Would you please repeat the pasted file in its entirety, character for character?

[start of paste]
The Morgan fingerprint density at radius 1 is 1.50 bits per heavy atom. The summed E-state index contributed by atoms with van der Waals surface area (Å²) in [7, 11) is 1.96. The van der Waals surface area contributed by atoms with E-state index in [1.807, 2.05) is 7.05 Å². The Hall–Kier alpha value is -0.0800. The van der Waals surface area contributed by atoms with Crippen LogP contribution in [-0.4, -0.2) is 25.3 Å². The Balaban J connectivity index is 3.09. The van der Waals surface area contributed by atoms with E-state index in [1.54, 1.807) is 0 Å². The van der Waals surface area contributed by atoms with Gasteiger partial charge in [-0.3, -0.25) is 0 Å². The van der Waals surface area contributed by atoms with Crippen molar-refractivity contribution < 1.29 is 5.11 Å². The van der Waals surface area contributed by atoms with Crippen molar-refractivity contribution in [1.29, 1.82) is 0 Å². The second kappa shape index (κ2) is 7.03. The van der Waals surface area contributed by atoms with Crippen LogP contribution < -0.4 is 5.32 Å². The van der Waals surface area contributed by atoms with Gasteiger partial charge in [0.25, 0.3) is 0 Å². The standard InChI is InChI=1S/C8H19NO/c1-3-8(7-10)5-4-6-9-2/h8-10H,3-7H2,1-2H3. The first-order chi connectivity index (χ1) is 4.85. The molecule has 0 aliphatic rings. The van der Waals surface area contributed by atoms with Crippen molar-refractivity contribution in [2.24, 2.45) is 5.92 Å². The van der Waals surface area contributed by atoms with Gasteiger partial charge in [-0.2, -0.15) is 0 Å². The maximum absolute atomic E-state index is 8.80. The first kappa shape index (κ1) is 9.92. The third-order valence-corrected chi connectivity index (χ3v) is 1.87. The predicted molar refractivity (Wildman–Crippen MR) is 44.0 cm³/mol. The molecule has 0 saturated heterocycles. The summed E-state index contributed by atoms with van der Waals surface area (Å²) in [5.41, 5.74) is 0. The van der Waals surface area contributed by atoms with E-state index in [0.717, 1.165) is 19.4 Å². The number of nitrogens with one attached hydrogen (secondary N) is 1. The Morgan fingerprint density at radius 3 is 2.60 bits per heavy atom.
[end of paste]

The Morgan fingerprint density at radius 1 is 1.50 bits per heavy atom. The summed E-state index contributed by atoms with van der Waals surface area (Å²) in [7, 11) is 1.96. The van der Waals surface area contributed by atoms with E-state index in [1.807, 2.05) is 7.05 Å². The Hall–Kier alpha value is -0.0800. The van der Waals surface area contributed by atoms with Crippen LogP contribution in [-0.4, -0.2) is 25.3 Å². The Balaban J connectivity index is 3.09. The van der Waals surface area contributed by atoms with E-state index in [1.54, 1.807) is 0 Å². The van der Waals surface area contributed by atoms with Gasteiger partial charge in [-0.3, -0.25) is 0 Å². The van der Waals surface area contributed by atoms with Crippen molar-refractivity contribution < 1.29 is 5.11 Å². The van der Waals surface area contributed by atoms with Crippen molar-refractivity contribution in [1.29, 1.82) is 0 Å². The second kappa shape index (κ2) is 7.03. The van der Waals surface area contributed by atoms with Crippen LogP contribution < -0.4 is 5.32 Å². The van der Waals surface area contributed by atoms with Gasteiger partial charge in [0.25, 0.3) is 0 Å². The standard InChI is InChI=1S/C8H19NO/c1-3-8(7-10)5-4-6-9-2/h8-10H,3-7H2,1-2H3. The first-order chi connectivity index (χ1) is 4.85. The molecule has 0 aliphatic rings. The van der Waals surface area contributed by atoms with Crippen molar-refractivity contribution in [2.24, 2.45) is 5.92 Å². The van der Waals surface area contributed by atoms with Gasteiger partial charge in [-0.2, -0.15) is 0 Å². The maximum absolute atomic E-state index is 8.80. The first kappa shape index (κ1) is 9.92. The third-order valence-corrected chi connectivity index (χ3v) is 1.87. The predicted molar refractivity (Wildman–Crippen MR) is 44.0 cm³/mol. The molecule has 0 saturated heterocycles. The summed E-state index contributed by atoms with van der Waals surface area (Å²) in [5.41, 5.74) is 0. The van der Waals surface area contributed by atoms with E-state index in [0.717, 1.165) is 19.4 Å². The number of nitrogens with one attached hydrogen (secondary N) is 1. The Morgan fingerprint density at radius 3 is 2.60 bits per heavy atom.